Who Is Covered Under Maritime Injury Law?
Any injury which occurs on public navigable waters will be governed by maritime law, including those involving:
- Passengers on cruise ships and other private passenger vehicles
- Cruise ship employees
- Seamen and sailors
- Longshore and harbor workers
- Dock workers
- Commercial fishermen
- Oil rig workers
The Main Elements Of Maritime Law
Maritime workers who suffer injuries on the job may be eligible for one or more forms of financial compensation. Each case is unique, and applicable forms of compensation will vary based on job title, location of the injury, cause of the injury, and other circumstances. The main forms of financial compensation include:
Maintenance & Cure
When a maritime worker gets injured on the job, maintenance and cure benefits are available to provide financial compensation for medical expenses and daily living expenses until the worker can return to his or her job. These benefits will cover essential expenses like rent or mortgages, bills, and food. However, expenses like the internet and even automobile expenses are considered optional under maintenance and care.
These benefits are considered “no-fault”, so any work-related injury is eligible, regardless of how the accident occurred. Injured maritime workers can continue to receive these benefits until their doctor clears them to return to work.
The Jones Act
Unlike maintenance and cure benefits, the Jones Act deals with employer liability when a seaman suffers a preventable work injury. To qualify as a seaman under this act, you must spend at least 30% of your work hours aboard a ship.
If an employer fails to maintain a safe work environment and one of their employees gets injured due to a hazardous work condition, that employer may be held liable for damages related to the injury. Compensable damages are similar to what would be available in a personal injury claim, including:
- Past and future lost wages
- Medical expenses
- Pain and suffering
- Loss of quality of life
The burden of proof for Jones Act claims is much lower than a traditional personal injury claim. You only need to prove that your employer contributed to your injury in some way, not necessarily that they were the main cause of it.
Examples of employer negligence which could result in a Jones Act claim include:
- Uncleared oil spills on deck creating a slip and fall hazard
- Defective or poorly maintained equipment
- Inadequate guard rails
- Inadequately trained staff members
- Not enough crew members on board
Ship owners have a duty to keep their vessels safe and free of hazards which could cause a maritime work injury. A vessel is considered seaworthy if all aspects of the ship meet the accepted safety standards of the industry, including:
- All aspects of the ship are in reasonably fit condition
- The ship contains all proper safety measures, such as guard rails and fire extinguishers
- Tools and equipment are maintained and functioning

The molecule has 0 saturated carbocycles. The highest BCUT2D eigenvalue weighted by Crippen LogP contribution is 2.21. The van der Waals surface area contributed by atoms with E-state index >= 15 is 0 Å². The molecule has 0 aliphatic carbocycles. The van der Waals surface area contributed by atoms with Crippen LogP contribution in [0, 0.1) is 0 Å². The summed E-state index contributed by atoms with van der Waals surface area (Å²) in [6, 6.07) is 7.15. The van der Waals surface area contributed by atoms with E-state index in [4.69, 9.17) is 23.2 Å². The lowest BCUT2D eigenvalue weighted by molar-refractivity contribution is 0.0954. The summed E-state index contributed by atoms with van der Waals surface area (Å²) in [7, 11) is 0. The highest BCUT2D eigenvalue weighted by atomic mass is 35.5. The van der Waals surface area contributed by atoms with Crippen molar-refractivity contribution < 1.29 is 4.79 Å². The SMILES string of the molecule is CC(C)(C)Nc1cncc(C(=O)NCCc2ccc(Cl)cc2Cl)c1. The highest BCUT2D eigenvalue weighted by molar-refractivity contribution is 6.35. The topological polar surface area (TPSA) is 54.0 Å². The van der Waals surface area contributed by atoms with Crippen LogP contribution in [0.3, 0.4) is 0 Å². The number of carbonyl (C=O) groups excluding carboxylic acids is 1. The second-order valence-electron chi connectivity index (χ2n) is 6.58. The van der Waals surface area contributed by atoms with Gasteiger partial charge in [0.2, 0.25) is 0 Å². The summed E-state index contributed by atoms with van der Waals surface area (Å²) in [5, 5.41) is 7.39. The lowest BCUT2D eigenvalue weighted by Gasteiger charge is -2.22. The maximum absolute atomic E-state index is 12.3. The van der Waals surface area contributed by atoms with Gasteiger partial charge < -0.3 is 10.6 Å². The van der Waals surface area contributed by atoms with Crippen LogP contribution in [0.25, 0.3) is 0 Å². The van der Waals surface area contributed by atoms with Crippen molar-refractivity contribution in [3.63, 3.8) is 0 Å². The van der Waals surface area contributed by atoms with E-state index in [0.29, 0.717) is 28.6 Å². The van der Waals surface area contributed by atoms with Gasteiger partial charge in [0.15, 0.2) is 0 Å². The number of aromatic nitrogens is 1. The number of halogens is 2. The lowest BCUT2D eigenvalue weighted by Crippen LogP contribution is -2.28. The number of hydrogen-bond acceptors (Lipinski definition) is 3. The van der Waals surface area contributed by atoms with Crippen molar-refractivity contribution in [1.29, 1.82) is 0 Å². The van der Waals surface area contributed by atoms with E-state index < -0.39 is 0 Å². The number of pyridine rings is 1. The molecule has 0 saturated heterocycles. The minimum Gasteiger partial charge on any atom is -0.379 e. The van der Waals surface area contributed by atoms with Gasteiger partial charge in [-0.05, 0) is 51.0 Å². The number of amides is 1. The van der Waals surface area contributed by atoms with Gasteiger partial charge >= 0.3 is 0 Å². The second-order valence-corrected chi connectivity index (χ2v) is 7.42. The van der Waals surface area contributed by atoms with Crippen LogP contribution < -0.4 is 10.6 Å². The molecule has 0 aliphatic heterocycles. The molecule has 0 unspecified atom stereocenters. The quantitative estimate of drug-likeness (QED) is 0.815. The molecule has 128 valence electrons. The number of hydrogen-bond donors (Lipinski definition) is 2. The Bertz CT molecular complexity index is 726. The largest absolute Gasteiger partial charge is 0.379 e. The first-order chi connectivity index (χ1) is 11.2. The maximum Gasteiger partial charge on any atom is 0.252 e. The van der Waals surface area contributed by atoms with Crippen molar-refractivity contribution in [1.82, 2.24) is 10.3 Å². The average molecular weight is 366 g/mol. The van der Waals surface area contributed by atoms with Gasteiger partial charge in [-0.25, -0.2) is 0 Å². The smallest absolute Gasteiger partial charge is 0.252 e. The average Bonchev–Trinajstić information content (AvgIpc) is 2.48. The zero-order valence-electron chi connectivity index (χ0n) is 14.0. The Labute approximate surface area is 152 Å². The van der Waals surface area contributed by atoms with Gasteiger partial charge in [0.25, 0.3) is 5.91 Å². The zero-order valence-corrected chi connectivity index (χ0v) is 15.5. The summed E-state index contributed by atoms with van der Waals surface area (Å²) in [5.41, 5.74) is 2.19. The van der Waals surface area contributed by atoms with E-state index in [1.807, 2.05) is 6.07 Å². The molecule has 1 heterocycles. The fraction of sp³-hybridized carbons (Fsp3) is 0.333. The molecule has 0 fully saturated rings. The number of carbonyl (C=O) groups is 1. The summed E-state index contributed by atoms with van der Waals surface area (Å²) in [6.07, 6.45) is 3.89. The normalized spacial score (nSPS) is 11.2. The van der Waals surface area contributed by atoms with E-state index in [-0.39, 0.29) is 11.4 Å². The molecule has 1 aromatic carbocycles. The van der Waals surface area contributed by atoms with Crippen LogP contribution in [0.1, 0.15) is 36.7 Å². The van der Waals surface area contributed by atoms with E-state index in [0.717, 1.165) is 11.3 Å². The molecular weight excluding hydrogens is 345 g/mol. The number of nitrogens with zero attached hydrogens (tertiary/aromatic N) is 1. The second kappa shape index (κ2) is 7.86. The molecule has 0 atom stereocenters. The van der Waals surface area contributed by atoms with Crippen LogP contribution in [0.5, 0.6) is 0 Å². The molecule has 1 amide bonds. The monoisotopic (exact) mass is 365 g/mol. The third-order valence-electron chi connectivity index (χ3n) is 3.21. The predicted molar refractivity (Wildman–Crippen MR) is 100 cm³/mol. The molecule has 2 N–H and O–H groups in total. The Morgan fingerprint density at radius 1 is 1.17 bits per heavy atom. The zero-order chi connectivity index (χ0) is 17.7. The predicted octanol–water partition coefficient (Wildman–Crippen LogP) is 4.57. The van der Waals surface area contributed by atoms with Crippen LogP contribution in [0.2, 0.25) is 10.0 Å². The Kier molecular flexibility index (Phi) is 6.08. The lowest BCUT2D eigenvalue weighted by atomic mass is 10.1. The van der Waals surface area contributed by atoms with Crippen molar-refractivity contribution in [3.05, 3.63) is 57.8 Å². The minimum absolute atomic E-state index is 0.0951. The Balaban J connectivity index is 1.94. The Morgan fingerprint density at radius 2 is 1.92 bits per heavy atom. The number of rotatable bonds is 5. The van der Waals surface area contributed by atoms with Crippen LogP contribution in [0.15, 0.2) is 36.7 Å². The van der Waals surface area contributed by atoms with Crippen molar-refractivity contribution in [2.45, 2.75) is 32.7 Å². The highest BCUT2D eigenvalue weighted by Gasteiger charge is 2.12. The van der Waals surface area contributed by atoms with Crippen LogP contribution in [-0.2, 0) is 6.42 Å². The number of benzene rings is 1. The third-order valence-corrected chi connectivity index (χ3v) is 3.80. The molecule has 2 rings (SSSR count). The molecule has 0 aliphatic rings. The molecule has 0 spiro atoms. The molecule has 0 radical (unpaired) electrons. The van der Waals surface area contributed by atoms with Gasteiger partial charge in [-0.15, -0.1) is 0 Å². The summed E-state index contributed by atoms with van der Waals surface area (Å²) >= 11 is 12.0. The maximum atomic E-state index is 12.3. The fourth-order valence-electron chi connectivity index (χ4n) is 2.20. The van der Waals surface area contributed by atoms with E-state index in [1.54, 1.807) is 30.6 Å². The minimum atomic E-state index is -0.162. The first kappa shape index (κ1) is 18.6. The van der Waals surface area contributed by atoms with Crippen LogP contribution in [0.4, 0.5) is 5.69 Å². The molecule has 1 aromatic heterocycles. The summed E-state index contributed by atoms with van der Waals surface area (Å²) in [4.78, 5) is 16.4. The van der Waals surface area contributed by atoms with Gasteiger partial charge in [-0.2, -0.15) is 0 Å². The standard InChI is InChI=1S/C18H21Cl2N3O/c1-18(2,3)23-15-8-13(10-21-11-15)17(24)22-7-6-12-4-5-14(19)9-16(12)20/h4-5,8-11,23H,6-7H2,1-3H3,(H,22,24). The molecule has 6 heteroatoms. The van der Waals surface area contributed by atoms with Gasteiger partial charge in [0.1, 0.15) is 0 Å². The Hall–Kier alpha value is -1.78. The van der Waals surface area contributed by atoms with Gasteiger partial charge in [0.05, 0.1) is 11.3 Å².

- Employees have safe working conditions
- Adequate safety equipment (e.g. life jackets, rafts)
- Fully staffed with well-trained crew members
If a ship owner fails to keep their vessel safe for operation, he or she could be held liable for damages when a maritime worker becomes injured as a result of the unseaworthy condition.
The Longshore And Harbor Workers’ Compensation Act (LHWCA)
Maritime workers who assist in the loading, unloading, repairing, and construction of ships are eligible for work injury benefits under the Longshore and Harbor Workers’ Compensation Act. This system offers similar benefits as state-level workers’ compensation systems, but claims are handled on the federal level. Any injury, illness, disability, or death which occurs during the course of work duties is eligible for these benefits.
Employees who are covered under the LHWCA include:
- Harbor workers
- Ship mechanics
- Maritime construction workers
- Dock workers
- And anyone else who works in or around navigable US waters
Death On High Seas Act (DOSHA)
The Death on High Seas Act was passed by Congress in 1920 and applies to fatal maritime accidents that occur more than three miles off the coast of US territory. If a maritime worker is killed in an accident caused by a “wrongful act, neglect or default occurring on the high seas beyond a marine league (3 miles) from the shore of any state”, their surviving spouse, children, dependent relatives, or other representative is entitled to file a claim for financial compensation.
A DOSHA claim may provide families with the financial compensation their deceased loved one would have received had they not died. These benefits also provide compensation for loss of care and guidance for the deceased worker’s children. Spouses may also recover compensation for the value of household services that their deceased spouse would have provided.
In order to file a DOSHA claim, you must establish that negligence was the cause of your loved one’s death. For example, if an unseaworthy vessel was the cause of the accident, you could likely hold the vessel owner liable for damages.
Taking Legal Action After A Maritime Work Injury
If you or a loved one has recently suffered an injury, illness, disability, or death while engaged in maritime work, you may be confused by the complexities of maritime law. This is a highly specialized field of law which usually requires the assistance of a lawyer who has experience in these matters and knowledge of the nuances of the field. Not just any work injury lawyer will do – it’s important to find someone who specializes in this unique and complex field.
To find out more about your legal options, we highly recommend scheduling a consultation with a maritime injury lawyer as soon as possible. A resourceful lawyer can help guide you through the process and secure the financial compensation your family needs.